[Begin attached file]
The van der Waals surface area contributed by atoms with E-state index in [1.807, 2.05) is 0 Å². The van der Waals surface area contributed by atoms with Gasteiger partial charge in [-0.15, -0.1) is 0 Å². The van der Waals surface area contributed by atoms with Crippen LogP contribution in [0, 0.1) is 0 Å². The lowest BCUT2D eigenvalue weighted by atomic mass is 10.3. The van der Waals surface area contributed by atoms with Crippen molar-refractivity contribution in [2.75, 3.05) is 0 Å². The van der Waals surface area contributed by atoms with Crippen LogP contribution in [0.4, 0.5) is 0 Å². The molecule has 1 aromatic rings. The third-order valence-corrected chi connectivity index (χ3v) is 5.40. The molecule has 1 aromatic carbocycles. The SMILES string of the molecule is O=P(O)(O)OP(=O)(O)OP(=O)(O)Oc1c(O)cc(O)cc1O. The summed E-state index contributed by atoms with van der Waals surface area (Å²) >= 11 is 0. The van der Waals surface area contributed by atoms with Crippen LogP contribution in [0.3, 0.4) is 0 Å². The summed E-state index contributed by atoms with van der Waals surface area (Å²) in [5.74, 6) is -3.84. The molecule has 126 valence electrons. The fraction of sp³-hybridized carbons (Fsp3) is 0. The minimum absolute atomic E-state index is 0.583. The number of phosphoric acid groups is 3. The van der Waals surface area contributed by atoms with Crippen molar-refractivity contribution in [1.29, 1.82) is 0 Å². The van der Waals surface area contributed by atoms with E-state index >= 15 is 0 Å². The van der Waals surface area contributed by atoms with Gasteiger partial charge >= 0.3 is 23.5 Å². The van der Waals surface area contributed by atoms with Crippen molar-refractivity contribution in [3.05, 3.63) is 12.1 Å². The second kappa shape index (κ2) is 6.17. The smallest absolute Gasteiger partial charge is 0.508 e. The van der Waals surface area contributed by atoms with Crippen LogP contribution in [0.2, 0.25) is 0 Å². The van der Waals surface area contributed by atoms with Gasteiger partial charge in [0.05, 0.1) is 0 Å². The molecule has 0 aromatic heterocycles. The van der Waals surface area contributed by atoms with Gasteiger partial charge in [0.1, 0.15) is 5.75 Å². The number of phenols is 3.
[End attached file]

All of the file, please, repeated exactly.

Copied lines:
The van der Waals surface area contributed by atoms with E-state index in [1.807, 2.05) is 0 Å². The van der Waals surface area contributed by atoms with Gasteiger partial charge in [-0.15, -0.1) is 0 Å². The van der Waals surface area contributed by atoms with Crippen LogP contribution in [0, 0.1) is 0 Å². The lowest BCUT2D eigenvalue weighted by atomic mass is 10.3. The van der Waals surface area contributed by atoms with Crippen molar-refractivity contribution in [2.75, 3.05) is 0 Å². The van der Waals surface area contributed by atoms with Crippen LogP contribution in [0.4, 0.5) is 0 Å². The molecule has 1 aromatic rings. The third-order valence-corrected chi connectivity index (χ3v) is 5.40. The molecule has 1 aromatic carbocycles. The SMILES string of the molecule is O=P(O)(O)OP(=O)(O)OP(=O)(O)Oc1c(O)cc(O)cc1O. The summed E-state index contributed by atoms with van der Waals surface area (Å²) >= 11 is 0. The van der Waals surface area contributed by atoms with Crippen LogP contribution in [0.3, 0.4) is 0 Å². The summed E-state index contributed by atoms with van der Waals surface area (Å²) in [5.74, 6) is -3.84. The molecule has 126 valence electrons. The fraction of sp³-hybridized carbons (Fsp3) is 0. The minimum absolute atomic E-state index is 0.583. The number of phosphoric acid groups is 3. The van der Waals surface area contributed by atoms with Crippen molar-refractivity contribution in [1.29, 1.82) is 0 Å². The van der Waals surface area contributed by atoms with E-state index >= 15 is 0 Å². The van der Waals surface area contributed by atoms with Gasteiger partial charge >= 0.3 is 23.5 Å². The van der Waals surface area contributed by atoms with Crippen molar-refractivity contribution in [3.05, 3.63) is 12.1 Å². The second kappa shape index (κ2) is 6.17. The smallest absolute Gasteiger partial charge is 0.508 e. The van der Waals surface area contributed by atoms with Crippen LogP contribution in [0.2, 0.25) is 0 Å². The van der Waals surface area contributed by atoms with Gasteiger partial charge in [0.05, 0.1) is 0 Å². The molecule has 0 aromatic heterocycles. The van der Waals surface area contributed by atoms with Gasteiger partial charge in [0.1, 0.15) is 5.75 Å². The number of phenols is 3.